Wednesday, I came home and before she even greeted me, Kristin said, "Come here, look at this!" and showed me the Family School website. It's one of our groovy local alternative public charter schools, and shares much of our educational philosophy: Multi-age classrooms. A cooperative, child-centered learning environment. A garden. Parents are integrated into the school, and can participate as much as they want. It's one of few local schools that composts its food waste. Of course, there are downsides, like the idiotic standardized testing they'll have to endure, and getting up early, but there are downsides to unschooling, too. Besides, as I mentioned, it's also one of our groovy schools that always has a long waiting list; the chances of getting in this year are slim, and the lottery for school choice ended way back in March or something and won't happen again until next year. Still, Kristin and I agreed that she should visit the school and check it out.

Thursday evening, as we sat down to dinner, my ears filled with the story of Kristin's and the boys' visit to the school. They liked what they saw. Even Trin wanted to go. The teachers had mentioned that they were looking to add a couple students, but didn't know what grade level they were looking for – they'd have to meet and decide. The discussion wandered to getting on the waiting list, and wondering how long it was, but both of us felt completely unworried. We both knew that if it was the right thing, they'd get in – if not, no way – regardless of evidence. Then the phone rang. Strange number, so we almost didn't answer, but at the last moment Kristin picked up the phone.

It was the head teacher at the Family School. They'd met. They offered the boys a spot. Both of them, different classes.

Like that.

The boys start their new educational adventure Monday. My homeschooling co-worker is going to be shocked. Shocked! I thought back to my post from just a few weeks ago, and I laughed. "I have to blog about this!"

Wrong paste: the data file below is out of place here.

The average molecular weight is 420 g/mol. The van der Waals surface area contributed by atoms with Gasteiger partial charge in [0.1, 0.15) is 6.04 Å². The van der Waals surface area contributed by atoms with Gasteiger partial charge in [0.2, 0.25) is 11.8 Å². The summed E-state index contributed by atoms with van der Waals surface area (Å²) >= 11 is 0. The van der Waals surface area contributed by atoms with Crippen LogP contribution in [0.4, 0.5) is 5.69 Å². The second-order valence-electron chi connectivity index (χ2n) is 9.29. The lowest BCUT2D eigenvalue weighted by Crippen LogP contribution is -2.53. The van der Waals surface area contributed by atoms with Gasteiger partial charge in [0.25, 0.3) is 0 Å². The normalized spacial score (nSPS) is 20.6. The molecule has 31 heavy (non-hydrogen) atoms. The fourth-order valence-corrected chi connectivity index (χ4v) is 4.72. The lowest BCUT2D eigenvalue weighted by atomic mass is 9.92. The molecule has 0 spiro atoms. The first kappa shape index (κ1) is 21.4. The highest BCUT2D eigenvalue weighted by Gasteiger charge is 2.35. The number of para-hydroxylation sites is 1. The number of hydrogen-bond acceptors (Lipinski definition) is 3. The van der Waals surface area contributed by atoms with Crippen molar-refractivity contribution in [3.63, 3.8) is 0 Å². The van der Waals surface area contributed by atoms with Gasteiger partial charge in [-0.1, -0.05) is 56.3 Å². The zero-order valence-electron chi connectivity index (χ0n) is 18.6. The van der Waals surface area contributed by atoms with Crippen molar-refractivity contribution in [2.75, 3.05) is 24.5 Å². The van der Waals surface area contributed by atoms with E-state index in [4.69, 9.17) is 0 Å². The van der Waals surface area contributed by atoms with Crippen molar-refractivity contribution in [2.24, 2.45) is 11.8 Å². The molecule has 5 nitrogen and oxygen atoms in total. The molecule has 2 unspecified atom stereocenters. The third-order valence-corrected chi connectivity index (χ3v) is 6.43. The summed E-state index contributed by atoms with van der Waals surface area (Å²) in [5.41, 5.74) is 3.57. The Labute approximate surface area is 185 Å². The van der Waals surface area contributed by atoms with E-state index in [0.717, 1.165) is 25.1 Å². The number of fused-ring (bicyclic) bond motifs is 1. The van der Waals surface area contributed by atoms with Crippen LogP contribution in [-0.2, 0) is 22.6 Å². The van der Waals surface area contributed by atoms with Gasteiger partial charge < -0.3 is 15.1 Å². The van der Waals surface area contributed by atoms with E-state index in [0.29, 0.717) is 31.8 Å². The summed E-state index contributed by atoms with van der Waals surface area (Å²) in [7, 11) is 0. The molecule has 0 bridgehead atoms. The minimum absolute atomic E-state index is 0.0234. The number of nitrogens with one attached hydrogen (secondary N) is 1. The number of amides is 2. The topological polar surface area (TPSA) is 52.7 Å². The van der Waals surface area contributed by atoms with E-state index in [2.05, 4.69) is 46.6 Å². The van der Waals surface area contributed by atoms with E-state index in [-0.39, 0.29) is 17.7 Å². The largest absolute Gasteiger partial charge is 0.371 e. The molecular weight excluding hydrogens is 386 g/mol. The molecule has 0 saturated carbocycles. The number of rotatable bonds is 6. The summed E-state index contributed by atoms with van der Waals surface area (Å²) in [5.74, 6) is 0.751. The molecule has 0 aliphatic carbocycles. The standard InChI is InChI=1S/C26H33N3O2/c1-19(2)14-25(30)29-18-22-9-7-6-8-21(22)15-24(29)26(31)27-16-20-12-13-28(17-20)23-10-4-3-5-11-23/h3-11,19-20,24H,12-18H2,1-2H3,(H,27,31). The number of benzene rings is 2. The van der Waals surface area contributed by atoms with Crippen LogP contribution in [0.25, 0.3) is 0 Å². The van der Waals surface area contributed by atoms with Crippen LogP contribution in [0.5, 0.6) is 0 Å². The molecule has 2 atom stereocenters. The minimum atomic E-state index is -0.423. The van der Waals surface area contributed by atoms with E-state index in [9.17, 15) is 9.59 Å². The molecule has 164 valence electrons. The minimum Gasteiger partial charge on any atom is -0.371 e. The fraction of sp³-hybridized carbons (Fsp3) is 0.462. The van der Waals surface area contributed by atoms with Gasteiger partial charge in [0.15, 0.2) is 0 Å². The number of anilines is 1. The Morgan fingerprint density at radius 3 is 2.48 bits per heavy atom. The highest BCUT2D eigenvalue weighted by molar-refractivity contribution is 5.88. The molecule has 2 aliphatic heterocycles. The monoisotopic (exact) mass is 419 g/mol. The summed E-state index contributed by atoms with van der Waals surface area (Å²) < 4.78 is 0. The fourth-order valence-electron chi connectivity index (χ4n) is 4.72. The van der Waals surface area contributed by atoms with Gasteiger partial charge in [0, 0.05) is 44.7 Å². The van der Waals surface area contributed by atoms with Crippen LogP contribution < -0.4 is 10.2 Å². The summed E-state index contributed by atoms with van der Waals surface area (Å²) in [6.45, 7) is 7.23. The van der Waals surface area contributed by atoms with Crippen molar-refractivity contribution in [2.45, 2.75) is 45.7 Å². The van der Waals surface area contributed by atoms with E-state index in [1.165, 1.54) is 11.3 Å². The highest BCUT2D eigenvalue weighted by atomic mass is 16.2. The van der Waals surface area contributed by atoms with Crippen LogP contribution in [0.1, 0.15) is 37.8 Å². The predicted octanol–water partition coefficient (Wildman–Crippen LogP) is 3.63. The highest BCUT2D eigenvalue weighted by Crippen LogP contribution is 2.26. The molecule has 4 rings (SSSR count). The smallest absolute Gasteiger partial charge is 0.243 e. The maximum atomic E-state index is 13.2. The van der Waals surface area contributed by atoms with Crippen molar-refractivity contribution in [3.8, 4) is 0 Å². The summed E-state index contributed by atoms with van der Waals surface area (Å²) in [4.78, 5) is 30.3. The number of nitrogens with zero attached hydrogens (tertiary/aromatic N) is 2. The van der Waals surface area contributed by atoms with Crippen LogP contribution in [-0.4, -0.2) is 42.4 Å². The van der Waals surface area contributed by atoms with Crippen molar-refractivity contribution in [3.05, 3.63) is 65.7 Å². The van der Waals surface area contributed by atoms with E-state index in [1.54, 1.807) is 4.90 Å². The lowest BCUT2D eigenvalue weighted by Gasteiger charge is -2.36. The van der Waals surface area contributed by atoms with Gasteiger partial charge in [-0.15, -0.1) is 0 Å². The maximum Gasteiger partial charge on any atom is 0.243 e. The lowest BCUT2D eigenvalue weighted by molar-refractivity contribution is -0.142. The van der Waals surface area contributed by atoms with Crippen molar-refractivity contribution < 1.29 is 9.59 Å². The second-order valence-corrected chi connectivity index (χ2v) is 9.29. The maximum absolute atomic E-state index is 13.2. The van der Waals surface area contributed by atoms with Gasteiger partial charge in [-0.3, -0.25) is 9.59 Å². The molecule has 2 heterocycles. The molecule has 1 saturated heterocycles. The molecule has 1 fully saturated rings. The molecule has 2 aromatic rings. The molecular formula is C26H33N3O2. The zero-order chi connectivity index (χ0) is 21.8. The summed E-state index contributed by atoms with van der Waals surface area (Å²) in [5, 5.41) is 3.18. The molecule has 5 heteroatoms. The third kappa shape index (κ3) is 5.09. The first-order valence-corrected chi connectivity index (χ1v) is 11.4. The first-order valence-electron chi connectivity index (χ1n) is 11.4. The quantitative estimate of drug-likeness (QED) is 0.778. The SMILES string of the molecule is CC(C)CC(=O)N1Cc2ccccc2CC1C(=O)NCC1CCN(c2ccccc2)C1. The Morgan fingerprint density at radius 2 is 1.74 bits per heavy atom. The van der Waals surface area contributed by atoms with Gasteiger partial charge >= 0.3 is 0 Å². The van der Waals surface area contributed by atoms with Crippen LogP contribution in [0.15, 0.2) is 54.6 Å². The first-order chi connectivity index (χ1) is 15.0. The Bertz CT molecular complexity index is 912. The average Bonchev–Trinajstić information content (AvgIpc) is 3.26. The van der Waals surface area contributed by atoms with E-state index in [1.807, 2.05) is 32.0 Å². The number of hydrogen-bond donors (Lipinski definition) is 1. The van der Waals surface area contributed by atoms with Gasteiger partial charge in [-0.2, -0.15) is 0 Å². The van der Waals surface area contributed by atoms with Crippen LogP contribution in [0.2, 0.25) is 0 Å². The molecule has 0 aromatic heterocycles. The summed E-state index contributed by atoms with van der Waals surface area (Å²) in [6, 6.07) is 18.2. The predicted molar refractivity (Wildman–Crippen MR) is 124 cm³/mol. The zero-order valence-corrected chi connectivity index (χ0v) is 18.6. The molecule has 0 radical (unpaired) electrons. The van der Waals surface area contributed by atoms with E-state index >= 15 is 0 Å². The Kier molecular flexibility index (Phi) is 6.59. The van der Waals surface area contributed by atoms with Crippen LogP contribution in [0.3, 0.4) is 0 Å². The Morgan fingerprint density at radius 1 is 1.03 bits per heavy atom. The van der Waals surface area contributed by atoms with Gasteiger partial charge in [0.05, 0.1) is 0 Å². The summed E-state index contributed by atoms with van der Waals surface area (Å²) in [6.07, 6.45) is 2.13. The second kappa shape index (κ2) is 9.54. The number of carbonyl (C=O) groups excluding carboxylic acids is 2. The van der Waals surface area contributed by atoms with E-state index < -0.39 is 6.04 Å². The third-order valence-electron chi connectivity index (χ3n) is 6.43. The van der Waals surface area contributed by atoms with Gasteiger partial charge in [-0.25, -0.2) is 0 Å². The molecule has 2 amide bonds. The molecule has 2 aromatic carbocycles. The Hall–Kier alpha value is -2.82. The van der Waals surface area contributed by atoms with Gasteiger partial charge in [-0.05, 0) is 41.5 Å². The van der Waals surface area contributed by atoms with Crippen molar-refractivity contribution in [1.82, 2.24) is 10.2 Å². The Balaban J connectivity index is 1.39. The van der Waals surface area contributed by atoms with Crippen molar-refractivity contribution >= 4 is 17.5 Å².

Eating crow?

Nah. Just sliding along on the path of least resistance. No way is unschooling off the plate. Their educations are still in the boys' hands.

Because nobody can take responsibility for your education, except yourself.

Security is mostly a superstition. It does not exist in nature, nor do the children of men as a whole experience it. Avoiding danger is no safer in the long run than outright exposure. Life is either a daring adventure, or nothing. To keep our faces toward change and behave like free spirits in the presence of fate is strength undefeatable.
~Helen Keller

Reading List for Information about Transpeople

  • Becoming a Visible Man, by Jamison Green
  • Conundrum, by Jan Morris
  • Gender Outlaw, by Kate Bornstein
  • My Husband Betty, by Helen Boyd
  • Right Side Out, by Annah Moore
  • She's Not There, by Jennifer Boylan
  • The Riddle of Gender, by Deborah Rudacille
  • Trans Liberation, by Leslie Feinberg
  • Transgender Emergence, by Arlene Istar Lev
  • Transgender Warriors, by Leslie Feinberg
  • Transition and Beyond, by Reid Vanderburgh
  • True Selves, by Mildred Brown
  • What Becomes You, by Aaron Link Raz and Hilda Raz
  • Whipping Girl, by Julia Serano
I have come into this world to see this:
the sword drop from men's hands even at the height
of their arc of anger
because we have finally realized there is just one flesh to wound
and it is His - the Christ's, our